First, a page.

question about hypnosis

6 replies
Hey guys,

I'm interested in self hypnosis. I saw software on clickbank that helps make it easier. I've been buying general ones but personally made ones would be better. Can you recommend a good microphone that only picks up my voice as opposed to sounds around me or making it muffled.

#hypnosis #question
  • Profile picture of the author Alex Barboza
    Thre are sound editor that can minimze the sound in the environment. I don't know one but google is your friend here.

    I have one question as well. I don't mean to hijack your thread but can hypnosis work in another language? Every hipnosis audio I found is in English and my first language is Spanish
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  • Profile picture of the author Searchedterms
    It is always better to listen to it in your own language it works better.You should do a google on joe vitale he is the hypnotic expert,you can alternately visit .

    I am sure you will find spanish hypnotic lessons,you can search google.
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  • Profile picture of the author seolbs
    learn about hypnosis first, I loved "Art of Covert Hypnosis"
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    • Profile picture of the author Andy H
      Hi Nick,

      I use and can recommend the Samson C01U USB Studio Condenser.

      It is a pro-grade microphone with a USB interface so you can plug it into your computer without interfacing additional hardware.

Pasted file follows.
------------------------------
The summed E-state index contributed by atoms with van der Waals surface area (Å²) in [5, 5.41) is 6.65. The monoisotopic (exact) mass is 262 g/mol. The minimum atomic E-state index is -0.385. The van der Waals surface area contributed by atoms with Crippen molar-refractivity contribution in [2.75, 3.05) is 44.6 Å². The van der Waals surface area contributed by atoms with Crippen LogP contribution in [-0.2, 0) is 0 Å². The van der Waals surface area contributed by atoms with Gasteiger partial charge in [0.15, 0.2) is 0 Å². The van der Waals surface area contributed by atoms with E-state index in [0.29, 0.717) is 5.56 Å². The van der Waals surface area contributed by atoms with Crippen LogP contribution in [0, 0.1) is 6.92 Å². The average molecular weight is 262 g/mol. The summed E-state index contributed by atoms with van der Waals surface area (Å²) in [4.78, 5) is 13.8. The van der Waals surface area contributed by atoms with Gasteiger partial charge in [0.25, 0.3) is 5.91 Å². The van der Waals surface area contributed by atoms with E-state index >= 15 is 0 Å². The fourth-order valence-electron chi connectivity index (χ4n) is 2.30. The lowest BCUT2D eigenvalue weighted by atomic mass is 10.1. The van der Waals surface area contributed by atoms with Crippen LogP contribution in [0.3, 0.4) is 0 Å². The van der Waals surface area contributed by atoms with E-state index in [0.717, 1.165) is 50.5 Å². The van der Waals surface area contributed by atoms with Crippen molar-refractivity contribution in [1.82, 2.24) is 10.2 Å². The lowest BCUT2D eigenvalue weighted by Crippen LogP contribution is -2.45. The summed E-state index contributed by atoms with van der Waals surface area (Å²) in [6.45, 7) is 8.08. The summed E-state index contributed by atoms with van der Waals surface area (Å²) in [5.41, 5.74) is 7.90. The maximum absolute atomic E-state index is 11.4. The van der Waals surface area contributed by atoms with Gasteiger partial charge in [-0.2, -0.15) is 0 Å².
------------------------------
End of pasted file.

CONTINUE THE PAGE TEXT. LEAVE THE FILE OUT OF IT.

It isn't the cheapest mic out there by a long shot but it is definitely pro grade, will last you a long, long time and can be had on ebay for a very reasonable price.

      Hope this helps.

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      • Profile picture of the author turbot

        I've been playing with hypnosis / nlp for 15 years, and conveniently, my dad has been a sound engineer for 45 years, so I may be able to help you on this front:

        If I want to record a hypnotic trance, just for myself (quickly) I use my Sansa Clip MP3 Player. Provided the room isn't too noisy, this is quite clear. This would be great for practice... as would any digital dictaphone with a good onboard mic.

        When it gets released later this year, I will buy a Zoom H1 to record trances at decent quality wherever I go.

        It's coming out soon - so this might be a good choice!

        If you want to record trances with more post production (i.e. mix with music using audio editing software) you could get a headset with a microphone or a headset mic, and record the trance directly to your computer.

        Depending on your budget, sennheiser make some headsets with reasonable built-in mics like the sennheiser headset pc141 or pc146. I had a pc141 headset that was quite good - more than adequate for personal trances.

        If you have a good soundcard in your computer, that doesn't introduce static or a hum, you could use one of the sennheisers to record practice trances for friends. If your soundcard is low quality, a headset with a built in USB soundcard will probably give you better quality. I've used these headsets - and they sound ok.

        If you want mic higher quality vocal pickup, you could opt for a higher quality headset, for example, google: sennheiser me-3 usbmi